Moral Consideration for Plants?

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Do we have any ethical obligations towards plants?  Recently, a Swiss government panel addressed this very question--and concluded that we do. 


Conservative publications, like the Weekly Standard, were predictably derisive about the whole notion.  But I’m not so sure.  We already--and rightly--recognize that plant species should be protected under laws like the Endangered Species Act.  And last week the New York Times reported on the growing scientific evidence that plants perceptual and behavior abilities are far more complex than previously known.  One scientist quoted in the article said that plants “have a secret social life.”  There’s even an--albeit controvercial--Society of Plant Neorobiology composed of scientists who study plant behavior.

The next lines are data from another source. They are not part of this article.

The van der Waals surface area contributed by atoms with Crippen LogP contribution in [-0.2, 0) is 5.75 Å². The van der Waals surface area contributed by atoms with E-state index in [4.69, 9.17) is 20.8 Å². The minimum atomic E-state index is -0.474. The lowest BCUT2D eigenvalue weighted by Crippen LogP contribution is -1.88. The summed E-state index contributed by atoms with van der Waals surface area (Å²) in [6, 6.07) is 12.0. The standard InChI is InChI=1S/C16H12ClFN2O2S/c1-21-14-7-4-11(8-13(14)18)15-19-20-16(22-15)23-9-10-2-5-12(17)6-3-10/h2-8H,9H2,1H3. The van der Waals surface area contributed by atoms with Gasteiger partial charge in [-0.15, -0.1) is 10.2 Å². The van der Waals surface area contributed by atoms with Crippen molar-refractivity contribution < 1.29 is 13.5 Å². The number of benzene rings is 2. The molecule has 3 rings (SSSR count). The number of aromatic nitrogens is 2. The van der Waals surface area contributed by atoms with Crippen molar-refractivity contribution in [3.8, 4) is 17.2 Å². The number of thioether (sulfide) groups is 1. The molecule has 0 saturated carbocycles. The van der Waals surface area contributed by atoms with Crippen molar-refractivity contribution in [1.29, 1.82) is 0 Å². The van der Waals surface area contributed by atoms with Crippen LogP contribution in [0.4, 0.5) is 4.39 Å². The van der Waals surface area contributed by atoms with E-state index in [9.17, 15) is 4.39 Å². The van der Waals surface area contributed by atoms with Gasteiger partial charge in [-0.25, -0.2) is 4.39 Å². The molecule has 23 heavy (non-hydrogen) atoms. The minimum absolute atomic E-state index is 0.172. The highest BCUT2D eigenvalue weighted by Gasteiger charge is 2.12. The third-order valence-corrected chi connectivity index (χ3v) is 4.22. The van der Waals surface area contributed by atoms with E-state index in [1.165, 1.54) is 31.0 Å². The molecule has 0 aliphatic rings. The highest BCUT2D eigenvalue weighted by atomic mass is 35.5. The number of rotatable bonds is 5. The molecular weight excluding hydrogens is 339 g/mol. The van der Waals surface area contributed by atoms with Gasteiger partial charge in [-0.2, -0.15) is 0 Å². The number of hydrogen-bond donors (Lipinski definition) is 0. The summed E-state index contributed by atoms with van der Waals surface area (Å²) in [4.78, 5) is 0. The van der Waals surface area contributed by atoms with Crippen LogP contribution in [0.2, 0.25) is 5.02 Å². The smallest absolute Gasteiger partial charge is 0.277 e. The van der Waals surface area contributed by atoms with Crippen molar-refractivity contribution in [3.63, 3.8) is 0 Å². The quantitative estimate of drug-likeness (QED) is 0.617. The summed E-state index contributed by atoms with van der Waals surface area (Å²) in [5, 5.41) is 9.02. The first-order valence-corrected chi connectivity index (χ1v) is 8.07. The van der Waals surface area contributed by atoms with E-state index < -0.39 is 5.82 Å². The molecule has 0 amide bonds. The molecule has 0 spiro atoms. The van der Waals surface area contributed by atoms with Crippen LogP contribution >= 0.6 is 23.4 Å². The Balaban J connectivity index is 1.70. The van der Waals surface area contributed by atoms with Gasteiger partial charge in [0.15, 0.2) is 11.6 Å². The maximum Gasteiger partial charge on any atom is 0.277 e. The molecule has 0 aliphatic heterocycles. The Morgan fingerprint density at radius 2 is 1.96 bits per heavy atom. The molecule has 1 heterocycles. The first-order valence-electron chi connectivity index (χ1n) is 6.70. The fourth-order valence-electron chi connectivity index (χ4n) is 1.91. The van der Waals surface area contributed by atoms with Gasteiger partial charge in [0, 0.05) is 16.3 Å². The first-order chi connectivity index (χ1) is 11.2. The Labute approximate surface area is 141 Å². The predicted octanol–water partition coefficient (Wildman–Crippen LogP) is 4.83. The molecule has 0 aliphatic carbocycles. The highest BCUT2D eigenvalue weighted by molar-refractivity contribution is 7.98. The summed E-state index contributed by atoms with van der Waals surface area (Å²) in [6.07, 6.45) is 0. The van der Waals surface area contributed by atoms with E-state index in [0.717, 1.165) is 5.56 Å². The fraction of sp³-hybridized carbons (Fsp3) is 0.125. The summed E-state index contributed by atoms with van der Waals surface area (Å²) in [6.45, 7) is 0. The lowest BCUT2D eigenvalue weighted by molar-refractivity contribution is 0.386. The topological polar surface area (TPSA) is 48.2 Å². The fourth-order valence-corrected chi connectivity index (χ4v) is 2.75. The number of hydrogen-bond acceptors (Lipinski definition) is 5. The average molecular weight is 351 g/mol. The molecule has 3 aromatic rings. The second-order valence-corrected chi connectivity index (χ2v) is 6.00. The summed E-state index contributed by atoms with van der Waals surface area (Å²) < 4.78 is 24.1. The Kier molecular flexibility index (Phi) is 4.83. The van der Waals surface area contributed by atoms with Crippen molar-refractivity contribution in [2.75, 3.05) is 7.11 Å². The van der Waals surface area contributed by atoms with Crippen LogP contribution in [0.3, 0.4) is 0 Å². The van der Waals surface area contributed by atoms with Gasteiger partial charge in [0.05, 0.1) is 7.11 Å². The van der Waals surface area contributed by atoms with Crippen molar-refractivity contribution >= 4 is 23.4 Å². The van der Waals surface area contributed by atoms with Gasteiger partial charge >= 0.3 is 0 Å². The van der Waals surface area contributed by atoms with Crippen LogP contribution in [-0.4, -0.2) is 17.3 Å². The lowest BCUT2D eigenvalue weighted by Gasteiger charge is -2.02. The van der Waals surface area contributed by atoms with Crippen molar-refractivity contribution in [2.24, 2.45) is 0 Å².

My intuition is that, as living things (and ones that are probably far more sentient than we realize) plants are due at least minimal moral consideration.  Don’t get me wrong, I don’t have the least problem with our use of plants--hell, I’m not even a vegetarian--but the Swiss panel’s basic conclusion that that we ought not to harm plants “arbitrarily” (according to the report, “[t]his kind of treatment would include, e.g. decapitation of wild flowers at the roadside without rational reason”) seems about right to me. 


What do you think?